LONDON (Reuters) - Sterling stayed subdued on Tuesday, hovering below seven month-highs against the dollar as investors awaited further developments in Britain’s suspended election campaign after a suicide bombing rocked the English city of Manchester.
The pound traded lower for most of the day, last down 0.1 percent at $1.2993, below its highest level since Sept. 29 hit last week.
Britain’s main political parties agreed to suspend campaigning ahead of the June 8 election until further notice following Monday night’s explosion in Manchester that killed 22 people at a concert.
Analysts said that had put investors in a “wait and see” mood after polls over the weekend showed Prime Minister Theresa May’s Conservative Party’s lead narrowing over the opposition Labour Party.
“At present, with the campaign suspended in the light of what happened last night with Manchester, there’s not too much of the political aspect weighing on sterling at the moment,” said David Cheetham, chief market analyst at retail broker XTB.
“There’s kind of a ‘wait and see’ in terms of what would happen going forward ... I’d say it’s kind of finely poised at the minute.”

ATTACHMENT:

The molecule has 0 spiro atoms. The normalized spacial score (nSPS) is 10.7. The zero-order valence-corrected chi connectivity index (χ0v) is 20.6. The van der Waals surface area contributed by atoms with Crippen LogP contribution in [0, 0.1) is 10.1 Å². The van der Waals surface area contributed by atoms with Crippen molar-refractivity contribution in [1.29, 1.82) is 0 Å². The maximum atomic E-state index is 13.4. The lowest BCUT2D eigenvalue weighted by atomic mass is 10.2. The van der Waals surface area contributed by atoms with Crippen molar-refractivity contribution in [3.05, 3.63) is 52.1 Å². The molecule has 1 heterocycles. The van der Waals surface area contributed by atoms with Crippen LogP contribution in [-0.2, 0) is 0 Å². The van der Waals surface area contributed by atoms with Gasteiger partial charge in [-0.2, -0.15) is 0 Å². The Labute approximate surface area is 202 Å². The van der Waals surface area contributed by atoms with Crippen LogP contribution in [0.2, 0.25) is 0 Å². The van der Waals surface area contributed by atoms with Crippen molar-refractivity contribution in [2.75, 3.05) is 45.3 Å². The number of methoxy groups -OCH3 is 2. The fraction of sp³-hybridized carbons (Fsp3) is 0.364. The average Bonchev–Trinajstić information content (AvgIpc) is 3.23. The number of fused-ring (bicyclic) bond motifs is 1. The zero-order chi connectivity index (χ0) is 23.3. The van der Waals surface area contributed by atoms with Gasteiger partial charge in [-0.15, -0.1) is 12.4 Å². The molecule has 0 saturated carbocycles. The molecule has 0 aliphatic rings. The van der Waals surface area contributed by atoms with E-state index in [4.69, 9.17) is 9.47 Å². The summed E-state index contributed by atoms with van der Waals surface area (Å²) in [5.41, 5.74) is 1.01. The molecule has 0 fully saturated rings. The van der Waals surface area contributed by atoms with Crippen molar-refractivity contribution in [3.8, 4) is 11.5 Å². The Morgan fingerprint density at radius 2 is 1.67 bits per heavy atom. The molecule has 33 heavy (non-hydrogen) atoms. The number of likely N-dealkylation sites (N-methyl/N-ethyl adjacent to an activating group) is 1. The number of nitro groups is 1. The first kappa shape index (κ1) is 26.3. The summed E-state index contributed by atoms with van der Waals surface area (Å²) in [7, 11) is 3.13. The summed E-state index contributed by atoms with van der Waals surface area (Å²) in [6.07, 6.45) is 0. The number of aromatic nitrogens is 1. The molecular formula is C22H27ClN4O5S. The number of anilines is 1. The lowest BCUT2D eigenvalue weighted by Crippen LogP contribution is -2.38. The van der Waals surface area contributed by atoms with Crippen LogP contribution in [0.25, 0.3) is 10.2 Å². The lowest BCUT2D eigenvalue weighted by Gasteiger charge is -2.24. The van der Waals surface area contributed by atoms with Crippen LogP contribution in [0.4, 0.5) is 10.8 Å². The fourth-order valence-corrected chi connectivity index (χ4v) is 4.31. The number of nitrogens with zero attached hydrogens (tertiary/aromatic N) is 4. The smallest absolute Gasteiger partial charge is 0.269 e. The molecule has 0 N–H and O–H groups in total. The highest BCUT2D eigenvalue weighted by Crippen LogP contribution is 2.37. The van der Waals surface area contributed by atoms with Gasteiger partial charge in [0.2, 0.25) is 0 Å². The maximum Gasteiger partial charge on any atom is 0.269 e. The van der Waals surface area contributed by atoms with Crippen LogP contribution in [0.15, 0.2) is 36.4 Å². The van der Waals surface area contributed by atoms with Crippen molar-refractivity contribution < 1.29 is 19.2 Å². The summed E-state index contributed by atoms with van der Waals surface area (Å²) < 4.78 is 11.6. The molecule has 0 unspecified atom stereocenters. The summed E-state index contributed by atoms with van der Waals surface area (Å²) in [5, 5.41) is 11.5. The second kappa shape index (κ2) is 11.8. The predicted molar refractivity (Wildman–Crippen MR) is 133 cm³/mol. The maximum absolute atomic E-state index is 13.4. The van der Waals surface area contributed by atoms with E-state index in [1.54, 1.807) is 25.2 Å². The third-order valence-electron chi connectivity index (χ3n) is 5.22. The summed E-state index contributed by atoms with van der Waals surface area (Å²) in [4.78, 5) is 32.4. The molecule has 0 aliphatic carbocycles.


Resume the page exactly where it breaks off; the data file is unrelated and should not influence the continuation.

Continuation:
Sterling has gained nearly 4 percent since May surprised financial markets with her April announcement of a general election in June, prompting speculators to trim record high bets against the pound.
Speculators slashed “short” bets against the pound to 32,995 contracts in the week to last Tuesday, bringing them to the lowest since March last year. [IMM/FX]
But that meant sterling — one of the Group of 10 countries’ best performing currencies this year — was likely to be on the defensive going forward, with limited potential for further gains, according to ING currency strategist Viraj Patel.
“There’s greater two-way risk given that you had the positioning adjustment plus the narrowing of the polls and also just a narrower focus on the election. A lot of good news from these elections is already priced in,” he said.
Sterling climbed above two-month lows to trade at 86.31 pence per euro, up 0.2 percent on the day.
There were further signs that consumer spending — a main driver of Britain’s economy — is wilting in the face of inflation driven by the pound’s almost 20 percent fall since last year’s Brexit vote.
Data showed Britain’s budget deficit widened by more than expected at the start of the new financial year as value-added tax revenues flatlined. A separate survey meanwhile showed retail sales growth faded away this month after an April surge as worries about the outlook among major chains increased at the fastest rate since 2012.
Editing by Catherine Evans